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Sorting and Long-Run Inequality

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  • Fernández, Raquel
  • Rogerson, Richard

Abstract

Many social commentators have raised concerns over the possibility that increased sorting in a society can lead to greater inequality. To investigate this we construct a dynamic model of intergenerational education acquisition, fertility, and marital sorting and parameterize the steady state to match several basic empirical findings. Contrary to Kremer's (1997) finding of a basically insignificant effect of marital sorting on inequality, we find that increased marital sorting will significantly increase income inequality. Three factors are central to our findings: a negative correlation between fertility and education, a decreasing marginal effect of parental education on children's years of education, and wages that are sensitive to the relative supply of skilled workers.

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Bibliographic Info

Paper provided by C.E.P.R. Discussion Papers in its series CEPR Discussion Papers with number 2352.

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Date of creation: Jan 2000
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Handle: RePEc:cpr:ceprdp:2352

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Keywords: Fertility; Inequality; Marriage; Sorting;

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References

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  1. Fernandez, Raquel & Rogerson, Richard, 1998. "Public Education and Income Distribution: A Dynamic Quantitative Evaluation of Education-Finance Reform," American Economic Review, American Economic Association, vol. 88(4), pages 813-33, September.
  2. Kremer, Michael, 1997. "How Much Does Sorting Increase Inequality?," The Quarterly Journal of Economics, MIT Press, vol. 112(1), pages 115-39, February.
  3. Galor, Oded & Zeira, Joseph, 1993. "Income Distribution and Macroeconomics," Review of Economic Studies, Wiley Blackwell, vol. 60(1), pages 35-52, January.
  4. Cole, Harold L & Mailath, George J & Postlewaite, Andrew, 1992. "Social Norms, Savings Behavior, and Growth," Journal of Political Economy, University of Chicago Press, vol. 100(6), pages 1092-1125, December.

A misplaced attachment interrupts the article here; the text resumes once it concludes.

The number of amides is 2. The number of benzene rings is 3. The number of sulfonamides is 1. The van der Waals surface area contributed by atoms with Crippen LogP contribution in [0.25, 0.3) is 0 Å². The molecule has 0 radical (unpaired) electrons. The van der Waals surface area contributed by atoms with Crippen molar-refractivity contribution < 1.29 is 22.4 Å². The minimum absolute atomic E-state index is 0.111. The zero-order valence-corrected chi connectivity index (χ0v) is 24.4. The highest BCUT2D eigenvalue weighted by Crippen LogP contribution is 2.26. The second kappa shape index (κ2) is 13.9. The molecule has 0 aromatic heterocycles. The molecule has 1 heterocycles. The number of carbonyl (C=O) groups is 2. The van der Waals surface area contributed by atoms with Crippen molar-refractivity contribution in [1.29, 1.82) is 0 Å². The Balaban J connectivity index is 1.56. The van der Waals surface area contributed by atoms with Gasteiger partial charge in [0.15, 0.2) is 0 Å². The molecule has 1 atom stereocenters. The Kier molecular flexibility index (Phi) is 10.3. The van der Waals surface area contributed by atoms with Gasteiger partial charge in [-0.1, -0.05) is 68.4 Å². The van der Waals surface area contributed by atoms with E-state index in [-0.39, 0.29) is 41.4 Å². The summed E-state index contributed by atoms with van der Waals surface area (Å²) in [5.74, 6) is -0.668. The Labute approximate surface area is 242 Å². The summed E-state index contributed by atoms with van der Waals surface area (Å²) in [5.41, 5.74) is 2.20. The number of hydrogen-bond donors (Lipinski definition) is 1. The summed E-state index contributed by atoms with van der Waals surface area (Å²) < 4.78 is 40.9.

5. Raquel Fernandez & Jordi Gali, 1997. "To Each According To...? Markets, Tournaments, and the Matching Problem with Borrowing Constraints," NBER Working Papers 5930, National Bureau of Economic Research, Inc.
  6. Jere R. Behrman & Alejandro Gaviria & Miguel Székely, 2001. "Intergenerational Mobility in Latin America," Research Department Publications 4267, Inter-American Development Bank, Research Department.
  7. Daniel Chen & Michael Kremer, 1999. "Income-Distribution Dynamics with Endogenous Fertility," American Economic Review, American Economic Association, vol. 89(2), pages 155-160, May.
  8. Behrman, Jere R & Pollak, Robert A & Taubman, Paul, 1989. "Family Resources, Family Size, and Access to Financing for College Education," Journal of Political Economy, University of Chicago Press, vol. 97(2), pages 398-419, April.
  9. Dahan, Momi & Tsiddon, Daniel, 1998. " Demographic Transition, Income Distribution, and Economic Growth," Journal of Economic Growth, Springer, vol. 3(1), pages 29-52, March.
  10. Epple, Dennis & Romano, Richard E., 1996. "Ends against the middle: Determining public service provision when there are private alternatives," Journal of Public Economics, Elsevier, vol. 62(3), pages 297-325, November.
  11. Michael Kremer & Eric Maskin, 1996. "Wage Inequality and Segregation," Harvard Institute of Economic Research Working Papers 1777, Harvard - Institute of Economic Research.
  12. Roland Benabou, 1996. "Heterogeneity, Stratification, and Growth," NBER Working Papers 4311, National Bureau of Economic Research, Inc.
  13. Jeremy Greenwood & Nezih Guner & John Knowles, . "More on Marriage, Fertility, and the Distribution of Inocome," Penn CARESS Working Papers 65f9ffed93b3a872de23c94c2, Penn Economics Department.
  14. Cooper, Suzanne J, 1998. " A Positive Theory of Income Redistribution," Journal of Economic Growth, Springer, vol. 3(2), pages 171-95, June.
  15. Dahan, Momi & Gaviria, Alejandro, 2001. "Sibling Correlations and Intergenerational Mobility in Latin America," Economic Development and Cultural Change, University of Chicago Press, vol. 49(3), pages 537-54, April.
  16. Per Krusell & Lee E. Ohanian & Jose-Victor Rios-Rull & Giovanni L. Violante, 1997. "Capital-skill complementarity and inequality: a macroeconomic analysis," Staff Report 239, Federal Reserve Bank of Minneapolis.
  17. Kremer, M & Maskin, E, 1996. "Wage Inequality and Segregation by Skill," Working papers 96-23, Massachusetts Institute of Technology (MIT), Department of Economics.
  18. Banerjee, Abhijit V & Newman, Andrew F, 1993. "Occupational Choice and the Process of Development," Journal of Political Economy, University of Chicago Press, vol. 101(2), pages 274-98, April.
  19. Ljungqvist, Lars, 1993. "Economic underdevelopment : The case of a missing market for human capital," Journal of Development Economics, Elsevier, vol. 40(2), pages 219-239, April.
  20. Burdett, Ken & Coles, Melvyn G, 1997. "Marriage and Class," The Quarterly Journal of Economics, MIT Press, vol. 112(1), pages 141-68, February.
  21. Loury, Glenn C, 1981. "Intergenerational Transfers and the Distribution of Earnings," Econometrica, Econometric Society, vol. 49(4), pages 843-67, June.
  22. Fernandez, Raquel & Rogerson, Richard, 1996. "Income Distribution, Communities, and the Quality of Public Education," The Quarterly Journal of Economics, MIT Press, vol. 111(1), pages 135-64, February.
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  1. No, Online Dating Is Not Increasing Income Inequality
    by Rob Wile in Business Insider on 2013-10-22 16:32:00
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